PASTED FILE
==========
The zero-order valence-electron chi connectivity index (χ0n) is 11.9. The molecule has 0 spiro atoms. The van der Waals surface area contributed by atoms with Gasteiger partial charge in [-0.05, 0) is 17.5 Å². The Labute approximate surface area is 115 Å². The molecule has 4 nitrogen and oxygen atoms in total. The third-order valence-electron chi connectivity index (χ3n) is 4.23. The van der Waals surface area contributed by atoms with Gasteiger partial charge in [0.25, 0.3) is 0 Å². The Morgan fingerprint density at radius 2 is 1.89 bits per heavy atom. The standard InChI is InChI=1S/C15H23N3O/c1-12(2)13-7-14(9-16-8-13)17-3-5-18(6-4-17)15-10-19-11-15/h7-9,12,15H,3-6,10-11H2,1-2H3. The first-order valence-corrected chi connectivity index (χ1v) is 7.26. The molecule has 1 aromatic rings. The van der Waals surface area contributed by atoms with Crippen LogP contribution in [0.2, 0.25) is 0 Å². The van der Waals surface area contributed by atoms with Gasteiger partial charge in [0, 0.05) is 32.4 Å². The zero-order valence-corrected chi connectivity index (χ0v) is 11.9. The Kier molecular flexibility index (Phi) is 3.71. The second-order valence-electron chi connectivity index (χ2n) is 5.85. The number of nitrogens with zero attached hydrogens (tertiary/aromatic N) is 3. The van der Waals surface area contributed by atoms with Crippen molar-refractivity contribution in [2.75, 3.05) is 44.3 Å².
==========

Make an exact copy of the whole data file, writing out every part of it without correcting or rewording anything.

The zero-order valence-electron chi connectivity index (χ0n) is 11.9. The molecule has 0 spiro atoms. The van der Waals surface area contributed by atoms with Gasteiger partial charge in [-0.05, 0) is 17.5 Å². The Labute approximate surface area is 115 Å². The molecule has 4 nitrogen and oxygen atoms in total. The third-order valence-electron chi connectivity index (χ3n) is 4.23. The van der Waals surface area contributed by atoms with Gasteiger partial charge in [0.25, 0.3) is 0 Å². The Morgan fingerprint density at radius 2 is 1.89 bits per heavy atom. The standard InChI is InChI=1S/C15H23N3O/c1-12(2)13-7-14(9-16-8-13)17-3-5-18(6-4-17)15-10-19-11-15/h7-9,12,15H,3-6,10-11H2,1-2H3. The first-order valence-corrected chi connectivity index (χ1v) is 7.26. The molecule has 1 aromatic rings. The van der Waals surface area contributed by atoms with Crippen LogP contribution in [0.2, 0.25) is 0 Å². The van der Waals surface area contributed by atoms with Gasteiger partial charge in [0, 0.05) is 32.4 Å². The zero-order valence-corrected chi connectivity index (χ0v) is 11.9. The Kier molecular flexibility index (Phi) is 3.71. The second-order valence-electron chi connectivity index (χ2n) is 5.85. The number of nitrogens with zero attached hydrogens (tertiary/aromatic N) is 3. The van der Waals surface area contributed by atoms with Crippen molar-refractivity contribution in [2.75, 3.05) is 44.3 Å².